Carolyn Hax: Advice

Open brother’s gift: It might be amends

Carolyn Hax
Carolyn Hax

Dear Carolyn: My husband and I just received a package that’s likely to be a Christmas gift from my brother and sister-in-law. They have been harshly critical of me over the past two years when I was doing the lion’s share of long-distance care for Mom. Very little assistance from them, but scathing insults and criticism.

I don’t want their gift and don’t plan to send them one. Should I put it back in the mail marked “Return to sender”? I don’t really feel like pretending to be friendly.

Bridge Burned

What would it take for any friendliness from you to be genuine?

“Bridge Burned” suggests there’s nothing they could do or say to repair the damage. If that’s true, then please tell them exactly so – after opening the package to see its message.

A refused package blinds you both: You can’t see what they’ve sent or why, and they can’t see what you mean by your refusal. Receiving their message and giving an unequivocal response is preferable to siccing silence on them, such a blunt and cowardly instrument.

That’s just the best way to handle a worst-case outcome, though – and ideally you’ll look for a best-case alternative here.

What your brother and sister-in-law did was terrible, I won’t argue otherwise. It takes a special kind of chutzpah to dump all the work on someone else and then judge that work to be lacking.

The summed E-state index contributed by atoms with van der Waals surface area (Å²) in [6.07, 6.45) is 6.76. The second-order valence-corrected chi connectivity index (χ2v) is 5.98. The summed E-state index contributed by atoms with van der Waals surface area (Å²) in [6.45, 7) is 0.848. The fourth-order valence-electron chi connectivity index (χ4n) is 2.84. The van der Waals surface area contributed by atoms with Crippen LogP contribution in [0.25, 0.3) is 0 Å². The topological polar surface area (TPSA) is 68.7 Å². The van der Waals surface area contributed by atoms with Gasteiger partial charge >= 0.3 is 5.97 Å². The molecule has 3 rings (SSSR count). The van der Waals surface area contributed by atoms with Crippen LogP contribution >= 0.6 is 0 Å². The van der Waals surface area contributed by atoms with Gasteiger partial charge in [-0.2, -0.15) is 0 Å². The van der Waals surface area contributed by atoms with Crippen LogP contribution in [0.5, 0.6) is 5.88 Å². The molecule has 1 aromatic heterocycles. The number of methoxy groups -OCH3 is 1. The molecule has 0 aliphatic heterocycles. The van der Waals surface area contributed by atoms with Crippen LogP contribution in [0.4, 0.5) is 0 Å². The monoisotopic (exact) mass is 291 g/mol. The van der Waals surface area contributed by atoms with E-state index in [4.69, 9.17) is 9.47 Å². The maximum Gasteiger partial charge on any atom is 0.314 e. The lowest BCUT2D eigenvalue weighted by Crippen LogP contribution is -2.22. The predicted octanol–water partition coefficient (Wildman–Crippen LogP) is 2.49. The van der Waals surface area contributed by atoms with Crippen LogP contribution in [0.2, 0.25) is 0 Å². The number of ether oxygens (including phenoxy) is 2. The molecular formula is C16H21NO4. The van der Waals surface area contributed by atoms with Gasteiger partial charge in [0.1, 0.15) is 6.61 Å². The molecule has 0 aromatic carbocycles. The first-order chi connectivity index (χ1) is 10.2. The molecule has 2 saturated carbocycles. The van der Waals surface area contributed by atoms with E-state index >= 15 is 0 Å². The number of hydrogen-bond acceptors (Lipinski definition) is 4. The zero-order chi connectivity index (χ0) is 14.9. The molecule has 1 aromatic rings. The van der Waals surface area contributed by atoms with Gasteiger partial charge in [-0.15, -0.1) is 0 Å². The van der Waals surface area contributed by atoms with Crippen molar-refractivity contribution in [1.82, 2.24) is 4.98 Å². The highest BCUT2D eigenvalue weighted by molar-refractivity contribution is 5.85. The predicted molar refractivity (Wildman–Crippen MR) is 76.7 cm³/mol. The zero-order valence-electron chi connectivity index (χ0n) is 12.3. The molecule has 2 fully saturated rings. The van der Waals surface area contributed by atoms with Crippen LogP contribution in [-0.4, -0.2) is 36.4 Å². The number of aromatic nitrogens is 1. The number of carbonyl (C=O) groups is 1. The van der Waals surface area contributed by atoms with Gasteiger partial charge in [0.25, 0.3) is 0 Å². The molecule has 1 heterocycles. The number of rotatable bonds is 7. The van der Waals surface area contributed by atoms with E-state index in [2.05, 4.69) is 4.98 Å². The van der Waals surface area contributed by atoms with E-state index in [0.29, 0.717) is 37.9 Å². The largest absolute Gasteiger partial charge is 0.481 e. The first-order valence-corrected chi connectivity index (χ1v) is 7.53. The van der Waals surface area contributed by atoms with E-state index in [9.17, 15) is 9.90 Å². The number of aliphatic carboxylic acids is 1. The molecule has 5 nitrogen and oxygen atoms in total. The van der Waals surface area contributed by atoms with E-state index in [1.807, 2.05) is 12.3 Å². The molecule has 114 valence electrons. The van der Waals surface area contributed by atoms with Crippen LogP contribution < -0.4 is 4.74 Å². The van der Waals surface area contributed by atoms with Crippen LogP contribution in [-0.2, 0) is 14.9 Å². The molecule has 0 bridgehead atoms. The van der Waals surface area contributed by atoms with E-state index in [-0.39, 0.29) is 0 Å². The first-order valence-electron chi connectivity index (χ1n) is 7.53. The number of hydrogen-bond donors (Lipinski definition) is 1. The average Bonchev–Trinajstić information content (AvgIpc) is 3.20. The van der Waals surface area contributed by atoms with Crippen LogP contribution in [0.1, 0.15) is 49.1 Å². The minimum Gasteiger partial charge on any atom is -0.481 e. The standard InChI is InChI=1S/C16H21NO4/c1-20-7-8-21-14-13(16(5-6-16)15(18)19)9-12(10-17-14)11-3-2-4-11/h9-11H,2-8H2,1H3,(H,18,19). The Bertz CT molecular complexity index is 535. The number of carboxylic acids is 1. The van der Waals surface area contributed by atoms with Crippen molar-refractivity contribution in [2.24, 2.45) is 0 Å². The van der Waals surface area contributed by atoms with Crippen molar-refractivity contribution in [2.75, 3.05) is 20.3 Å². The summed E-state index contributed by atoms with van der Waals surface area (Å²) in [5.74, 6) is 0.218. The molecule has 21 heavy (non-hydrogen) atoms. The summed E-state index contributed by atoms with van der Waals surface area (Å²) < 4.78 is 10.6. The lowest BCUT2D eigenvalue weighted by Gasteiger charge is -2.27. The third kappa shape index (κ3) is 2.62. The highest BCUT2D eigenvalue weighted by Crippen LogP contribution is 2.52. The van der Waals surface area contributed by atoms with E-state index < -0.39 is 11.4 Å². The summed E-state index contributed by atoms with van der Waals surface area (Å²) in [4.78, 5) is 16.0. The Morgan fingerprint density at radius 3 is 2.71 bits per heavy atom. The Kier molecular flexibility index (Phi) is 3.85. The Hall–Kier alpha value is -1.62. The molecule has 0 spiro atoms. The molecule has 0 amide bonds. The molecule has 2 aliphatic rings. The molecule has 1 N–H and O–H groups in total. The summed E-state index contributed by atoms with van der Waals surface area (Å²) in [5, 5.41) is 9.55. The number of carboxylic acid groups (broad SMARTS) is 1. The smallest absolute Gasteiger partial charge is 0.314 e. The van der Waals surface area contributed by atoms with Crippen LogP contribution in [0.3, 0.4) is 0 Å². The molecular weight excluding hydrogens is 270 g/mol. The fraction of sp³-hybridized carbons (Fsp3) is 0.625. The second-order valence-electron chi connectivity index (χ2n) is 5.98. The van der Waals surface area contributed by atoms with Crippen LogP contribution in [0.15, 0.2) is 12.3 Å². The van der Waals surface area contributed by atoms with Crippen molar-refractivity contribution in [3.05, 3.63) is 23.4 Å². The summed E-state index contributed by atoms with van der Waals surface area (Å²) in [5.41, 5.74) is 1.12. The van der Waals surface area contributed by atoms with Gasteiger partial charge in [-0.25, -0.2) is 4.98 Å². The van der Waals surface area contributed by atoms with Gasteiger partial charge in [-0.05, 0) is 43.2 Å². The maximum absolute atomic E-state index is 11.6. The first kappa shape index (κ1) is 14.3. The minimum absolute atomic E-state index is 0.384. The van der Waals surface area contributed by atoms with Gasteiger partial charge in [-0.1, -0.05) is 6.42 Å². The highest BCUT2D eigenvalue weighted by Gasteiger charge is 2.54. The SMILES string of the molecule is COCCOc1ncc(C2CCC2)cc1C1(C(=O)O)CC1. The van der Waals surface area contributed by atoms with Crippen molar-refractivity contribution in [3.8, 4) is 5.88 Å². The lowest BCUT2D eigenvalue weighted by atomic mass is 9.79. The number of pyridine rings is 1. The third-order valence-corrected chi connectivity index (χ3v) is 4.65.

But what if they eventually came around to seeing that themselves? What if they took full responsibility, and admitted … say, allowing their fears to affect their judgment? Fear could certainly explain both their not getting as involved as your mother needed them to be, and their meddling in her care. What if they admitted fully to taking their stress out on you? What if they offered amends?

That’s a best-case scenario that isn’t beyond imagination. You know this couple, of course, where I can’t, and maybe between them they haven’t apologized for anything in their lives. Maybe it’ll be a routine gift (which you can then donate).

But assuming for the sake of argument they have some capacity to own up to their frailties: This is your brother. He holds your memories in his, and vice versa. You both deserve for him to have a chance to make this right, and if an attempt is in the package, you don’t write “return to sender” on that.

Email Carolyn at tellme@washpost.com.

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